The hotel was on the edge of Thamel, so I went for a little explore in the afternoon. Thamel is the tourist district of Kathmandu – think the Khao San Road of Bangkok or Piccadilly Circus in London. Its winding network of streets is crammed with souvenir stalls, bars, restaurants and Internet cafes; pedestrians and scooters and taxis all vie for space on the narrow roads. Amazing how quickly you get used to having cars brush past your elbow, or jumping out of the way of rickshaws. It’s chaotic but it works – tangled-but-somehow-still-functioning, not unlike the myriad wires that twist their way around the telegraph poles on every corner. Colourful prayer flags are strung across the roads, and at night there’s a dazzling array of neon lights, plus music blaring from every corner. It’s not for everyone – I certainly wouldn’t want to spend more than a couple of nights there – but the food options are plentiful and delicious, inexpensive, and I was able to find a cafe to write in for a few hours – with great coffee. Bonus.

September 7, 2019

But, let’s face it, I’m not here for the coffee! The next morning was an early start and we were all praying that the helicopter would fly this time. I was itching to get to the mountains. Thankfully, we weren’t disappointed, and by 9:30am we took off from the airport and flew low over the sprawling city of Kathmandu. The jumble of houses soon gave way to rippling green terraces and dense jungle as we followed the meandering river below, dodging clouds and rain. Every now and then, the green was punctuated by the sky blue tin roofs of dwellings – even though it wasn’t exactly clear from the air how people accessed those remote homes! After a brief pitstop to change helicopters, the scenery shifted again: this time to stunning pine forests and mountain ridges as we headed higher in altitude, waterfalls cascading from the rock on either side of us. Honestly, I think the views from that helicopter alone were worth the price of admission!

Our destination was Samagaun (approx 3500m), the main village at the base of Manaslu. It’s a village that’s growing rapidly with the popularity of the mountain, so there is lots of construction going on. There were quite a few teams already getting acclimatised, so we settled into our busy teahouse Mt Manaslu Hotel, and I had my first meal of garlic soup and dahl bat – of course! Acclimatising is also all about staying hydrated, so taking in lots of water and tea. Thankfully there is a bit of WiFi so I could get out this dispatch! Apparently there is internet at basecamp too, but it is likely to be very slow.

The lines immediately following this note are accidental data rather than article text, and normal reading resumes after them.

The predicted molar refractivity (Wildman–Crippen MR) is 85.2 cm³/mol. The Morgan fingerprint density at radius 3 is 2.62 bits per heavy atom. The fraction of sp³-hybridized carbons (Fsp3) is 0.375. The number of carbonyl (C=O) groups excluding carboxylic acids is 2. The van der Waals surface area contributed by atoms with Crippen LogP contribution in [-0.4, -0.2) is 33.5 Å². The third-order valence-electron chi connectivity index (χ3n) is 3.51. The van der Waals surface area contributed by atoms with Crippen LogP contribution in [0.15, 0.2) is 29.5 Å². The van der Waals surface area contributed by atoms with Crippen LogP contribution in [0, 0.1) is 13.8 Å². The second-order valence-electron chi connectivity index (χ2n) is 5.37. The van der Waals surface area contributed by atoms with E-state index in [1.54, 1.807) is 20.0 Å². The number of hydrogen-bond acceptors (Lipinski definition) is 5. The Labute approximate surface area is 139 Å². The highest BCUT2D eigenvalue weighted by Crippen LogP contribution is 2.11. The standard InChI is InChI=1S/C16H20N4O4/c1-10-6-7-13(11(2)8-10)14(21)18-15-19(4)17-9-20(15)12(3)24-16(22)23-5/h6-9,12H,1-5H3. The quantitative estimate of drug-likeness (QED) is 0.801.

Deeya and I took a short walk up to a convent, and watched some painters painstakingly add decoration to the inside of a newly built monastery. They’re planning on finishing by 2020 – and according to the monk it’s been a process already six years in the making!

It doesn’t yet feel quite real that we will be mountaineering in a few days. We haven’t even seen the mountain, as it hides stubbornly behind a bank of cloud, this being the tail end of monsoon season. But the anticipation is building. Lines are already fixed to Camp 3 on the mountain – good progress this early in the season.

September 8, 2019

This morning being an early bird paid off again, as I had an incredible view of the mountain at 6am! Wow – it’s a great feeling to have the target in sight. After breakfast we set off on an acclimatisation hike up to just over 4000m, following the path up to base camp but turning off to follow a steep woodland path to the top of a lookout. The walk was astonishingly green, punctuated with bright indigo flowers and startlingly red berries. As we reached the top, the forest thinned to a meadow of baby pink wildflowers. So delightful and unexpected. We rested about an hour at the top, generating those red blood cells. Himalayan vultures soared overhead, but Manaslu remained hidden behind a cloud. We did have a great view of a glacial lake – Biendra Tal – and the glacier itself, active and gushing water.

We’ll be trucking all the way up to base camp tomorrow and then the hard work will really begin!


Ain’t No Mountain High Enough (Manaslu Dispatch #1)

After a bit of a whirlwind week, which has included a wedding in British Columbia, white water canoeing, and some last minute shopping at Cotswold Outdoors in London, I’ve finally arrived in Kathmandu. It’s as chaotic and busy as last time I was here, less than two years ago. Is it really so short as that? It’s hard to believe how deeply a place can burrow into your heart after only a single visit. But Kathmandu, and Nepal, always called to me. It was inevitable I’d be back.

I just could never have imagined in 2017, that when I returned it’d be to attempt an 8,000m+ summit. Manaslu, the mountain of the spirit, 8163m, and the first big mountain I ever laid eyes on.

It’s hard to explain the profound impact this mountain has had on my life. In 2017, I’d chosen Nepal as a destination for some solo trekking as a way of processing some monumental events in my life. Nepal gave me an opportunity to consolidate my feelings and contemplate what the future might hold, while putting one foot in front of the other in a place of extreme and other-worldly beauty. It was a trip all about facing forward, turning to the positive, and going alone proved to the only person that was sceptical (ie, me) that I was capable of moving on. I blogged while I was there, writing proving my most valuable outlet, as always. One of my most vivid memories of that time was recorded on my November 21, 2017 blog: